• A visual inspection of insulation on accessible circuits will usually determine whether additional tests should be performed by an electrician. Look for unprotected wire runs through ducts and other inappropriate areas. Inspect for evidence of” handyman tampering” (e.g., unconventional splices), and if found in one location, expect it to be more widespread. Check for surface-mounted lamp cord extension wiring. It is dangerous and must be removed. It is best to remove all unused wiring or wiring that will be abandoned during rehabilitation work to avoid future confusion or misuse.
  • Aluminum wire. Aluminum wire was used in residential buildings primarily during the 1960s and early 1970s. Inspect with local code requirements in mind. Be sure that aluminum wire is attached only to approved devices (marked “CO-ALR” or “ICU-AL”) or to approved connectors. Problems with aluminum wiring occur at connections, so feel all cover plates for heat, smell for a distinctive odor in the vicinity of outlets and switches, and look for sparks and arcing in switches or outlets and for flickering lights. Also check for the presence of an oxide inhibitor on all aluminum wire connections. All such conditions should be corrected. Aluminum wire should not be used on 15 and 20 amp circuits. Whenever possible, aluminum wire and its devices should be replaced with copper wire and devices appropriate for copper. If aluminum wiring is not replaced, it must be frequently inspected and maintained.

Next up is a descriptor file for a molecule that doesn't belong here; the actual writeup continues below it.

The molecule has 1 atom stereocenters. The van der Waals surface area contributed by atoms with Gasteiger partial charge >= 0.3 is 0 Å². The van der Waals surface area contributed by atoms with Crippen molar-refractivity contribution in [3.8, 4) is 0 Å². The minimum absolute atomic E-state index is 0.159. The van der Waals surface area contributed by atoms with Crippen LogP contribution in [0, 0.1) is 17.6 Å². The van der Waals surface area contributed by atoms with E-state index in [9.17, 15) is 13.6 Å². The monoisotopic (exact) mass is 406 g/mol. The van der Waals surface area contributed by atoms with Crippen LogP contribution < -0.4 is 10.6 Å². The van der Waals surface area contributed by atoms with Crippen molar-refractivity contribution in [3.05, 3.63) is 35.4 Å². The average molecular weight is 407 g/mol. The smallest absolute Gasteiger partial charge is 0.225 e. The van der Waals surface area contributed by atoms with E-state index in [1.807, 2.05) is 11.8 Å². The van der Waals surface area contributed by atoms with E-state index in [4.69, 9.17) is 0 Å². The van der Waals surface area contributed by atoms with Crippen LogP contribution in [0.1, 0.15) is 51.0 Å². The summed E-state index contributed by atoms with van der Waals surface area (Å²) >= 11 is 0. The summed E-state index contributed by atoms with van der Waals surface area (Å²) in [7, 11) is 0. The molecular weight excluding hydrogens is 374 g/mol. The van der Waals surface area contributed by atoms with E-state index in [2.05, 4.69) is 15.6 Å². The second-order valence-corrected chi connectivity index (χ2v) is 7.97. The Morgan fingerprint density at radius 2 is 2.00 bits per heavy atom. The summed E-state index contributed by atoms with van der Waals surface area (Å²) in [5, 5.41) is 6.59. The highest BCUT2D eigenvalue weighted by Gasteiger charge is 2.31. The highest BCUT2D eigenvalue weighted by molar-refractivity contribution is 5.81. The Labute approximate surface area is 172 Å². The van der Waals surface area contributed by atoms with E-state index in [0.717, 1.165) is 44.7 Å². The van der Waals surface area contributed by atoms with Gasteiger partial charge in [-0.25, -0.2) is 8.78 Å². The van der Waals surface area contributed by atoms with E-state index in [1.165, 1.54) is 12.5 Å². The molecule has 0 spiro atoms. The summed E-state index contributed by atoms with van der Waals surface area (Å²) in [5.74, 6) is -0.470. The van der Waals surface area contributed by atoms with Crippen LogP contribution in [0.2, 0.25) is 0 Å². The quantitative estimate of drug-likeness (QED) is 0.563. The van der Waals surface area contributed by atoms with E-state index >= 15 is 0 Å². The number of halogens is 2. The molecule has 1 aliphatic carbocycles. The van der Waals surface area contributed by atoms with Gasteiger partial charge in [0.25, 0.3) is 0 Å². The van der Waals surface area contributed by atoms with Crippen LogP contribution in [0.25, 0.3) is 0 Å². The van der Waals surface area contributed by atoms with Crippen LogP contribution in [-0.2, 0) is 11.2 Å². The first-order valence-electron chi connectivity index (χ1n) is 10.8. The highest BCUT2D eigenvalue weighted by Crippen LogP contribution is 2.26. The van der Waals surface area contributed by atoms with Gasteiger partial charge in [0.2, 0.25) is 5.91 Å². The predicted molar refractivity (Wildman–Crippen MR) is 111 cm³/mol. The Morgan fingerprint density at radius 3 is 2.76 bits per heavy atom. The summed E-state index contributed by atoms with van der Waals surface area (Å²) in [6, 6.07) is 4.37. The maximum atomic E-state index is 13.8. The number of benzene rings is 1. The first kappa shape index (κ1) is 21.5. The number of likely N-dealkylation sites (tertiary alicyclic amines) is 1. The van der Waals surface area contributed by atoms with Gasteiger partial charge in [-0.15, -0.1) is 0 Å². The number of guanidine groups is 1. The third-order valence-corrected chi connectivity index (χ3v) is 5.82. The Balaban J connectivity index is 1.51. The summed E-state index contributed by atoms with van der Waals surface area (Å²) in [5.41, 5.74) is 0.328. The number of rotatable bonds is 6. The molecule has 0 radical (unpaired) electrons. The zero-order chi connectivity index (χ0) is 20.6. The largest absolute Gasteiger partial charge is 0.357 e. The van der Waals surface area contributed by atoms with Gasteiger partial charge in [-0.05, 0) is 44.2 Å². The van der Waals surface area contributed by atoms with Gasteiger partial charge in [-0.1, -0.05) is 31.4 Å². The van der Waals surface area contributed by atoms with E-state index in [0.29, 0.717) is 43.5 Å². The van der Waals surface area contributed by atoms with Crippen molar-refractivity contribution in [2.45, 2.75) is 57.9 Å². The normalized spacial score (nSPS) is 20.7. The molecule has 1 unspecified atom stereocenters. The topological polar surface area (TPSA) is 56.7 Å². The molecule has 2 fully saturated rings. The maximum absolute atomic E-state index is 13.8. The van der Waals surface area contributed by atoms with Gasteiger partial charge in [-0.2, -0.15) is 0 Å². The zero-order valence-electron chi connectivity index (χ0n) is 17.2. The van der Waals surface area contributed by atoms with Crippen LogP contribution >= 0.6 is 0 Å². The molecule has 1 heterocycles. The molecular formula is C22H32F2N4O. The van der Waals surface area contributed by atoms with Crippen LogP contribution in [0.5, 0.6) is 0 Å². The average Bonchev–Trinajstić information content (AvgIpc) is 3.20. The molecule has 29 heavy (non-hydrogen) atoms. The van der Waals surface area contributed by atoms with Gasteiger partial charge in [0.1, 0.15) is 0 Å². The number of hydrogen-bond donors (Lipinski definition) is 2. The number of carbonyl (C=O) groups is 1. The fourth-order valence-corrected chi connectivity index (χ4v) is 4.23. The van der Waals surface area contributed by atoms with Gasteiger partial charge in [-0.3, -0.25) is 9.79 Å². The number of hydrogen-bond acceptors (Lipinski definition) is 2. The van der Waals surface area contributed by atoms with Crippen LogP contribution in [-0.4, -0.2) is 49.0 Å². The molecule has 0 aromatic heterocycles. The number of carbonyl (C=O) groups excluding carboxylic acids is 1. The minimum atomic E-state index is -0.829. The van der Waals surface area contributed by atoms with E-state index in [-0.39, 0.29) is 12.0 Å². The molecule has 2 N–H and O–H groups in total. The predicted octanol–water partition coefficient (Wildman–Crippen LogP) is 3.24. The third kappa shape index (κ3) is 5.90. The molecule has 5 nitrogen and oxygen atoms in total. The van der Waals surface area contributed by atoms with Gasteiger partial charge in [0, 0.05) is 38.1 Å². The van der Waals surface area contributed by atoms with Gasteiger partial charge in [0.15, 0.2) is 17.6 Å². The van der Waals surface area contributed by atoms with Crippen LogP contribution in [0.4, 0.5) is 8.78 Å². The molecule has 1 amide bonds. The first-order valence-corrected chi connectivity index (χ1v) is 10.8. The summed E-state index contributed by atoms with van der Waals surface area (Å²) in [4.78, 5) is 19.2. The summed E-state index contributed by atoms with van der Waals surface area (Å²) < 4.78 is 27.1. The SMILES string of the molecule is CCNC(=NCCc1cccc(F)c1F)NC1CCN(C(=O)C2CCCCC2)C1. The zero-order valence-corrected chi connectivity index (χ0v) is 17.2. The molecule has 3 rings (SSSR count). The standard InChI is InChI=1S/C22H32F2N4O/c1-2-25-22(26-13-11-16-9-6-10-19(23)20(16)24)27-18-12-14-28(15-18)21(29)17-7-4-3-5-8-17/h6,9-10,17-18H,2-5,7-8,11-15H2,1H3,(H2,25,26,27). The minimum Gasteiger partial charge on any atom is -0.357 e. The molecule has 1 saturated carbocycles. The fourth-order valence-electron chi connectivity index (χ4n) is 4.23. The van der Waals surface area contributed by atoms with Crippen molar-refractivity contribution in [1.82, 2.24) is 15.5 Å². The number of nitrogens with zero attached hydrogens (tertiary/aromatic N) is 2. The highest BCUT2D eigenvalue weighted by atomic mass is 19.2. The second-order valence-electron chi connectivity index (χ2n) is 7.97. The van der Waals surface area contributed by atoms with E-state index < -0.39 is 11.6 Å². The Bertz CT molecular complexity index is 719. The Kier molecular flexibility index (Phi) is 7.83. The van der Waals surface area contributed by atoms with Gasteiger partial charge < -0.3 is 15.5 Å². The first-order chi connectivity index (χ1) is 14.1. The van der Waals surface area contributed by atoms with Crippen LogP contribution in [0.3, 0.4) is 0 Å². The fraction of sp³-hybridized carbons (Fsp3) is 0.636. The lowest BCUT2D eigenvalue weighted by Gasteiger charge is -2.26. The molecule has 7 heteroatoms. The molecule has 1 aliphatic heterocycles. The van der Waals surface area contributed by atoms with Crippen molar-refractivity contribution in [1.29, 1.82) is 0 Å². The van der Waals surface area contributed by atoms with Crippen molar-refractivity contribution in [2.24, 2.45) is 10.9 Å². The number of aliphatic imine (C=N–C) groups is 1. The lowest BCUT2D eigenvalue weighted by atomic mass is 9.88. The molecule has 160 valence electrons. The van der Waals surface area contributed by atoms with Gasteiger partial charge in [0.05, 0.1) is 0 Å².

• Smoke Detectors. Check to see if buildings have functioning smoke detectors. Detectors should be wired to a power source, and also should contain a battery. Most likely, buildings built before 1970 will not have detectors, but they should be added.

For service call Pacific Coast Electric Heating and Air, Inc. 408-212-0230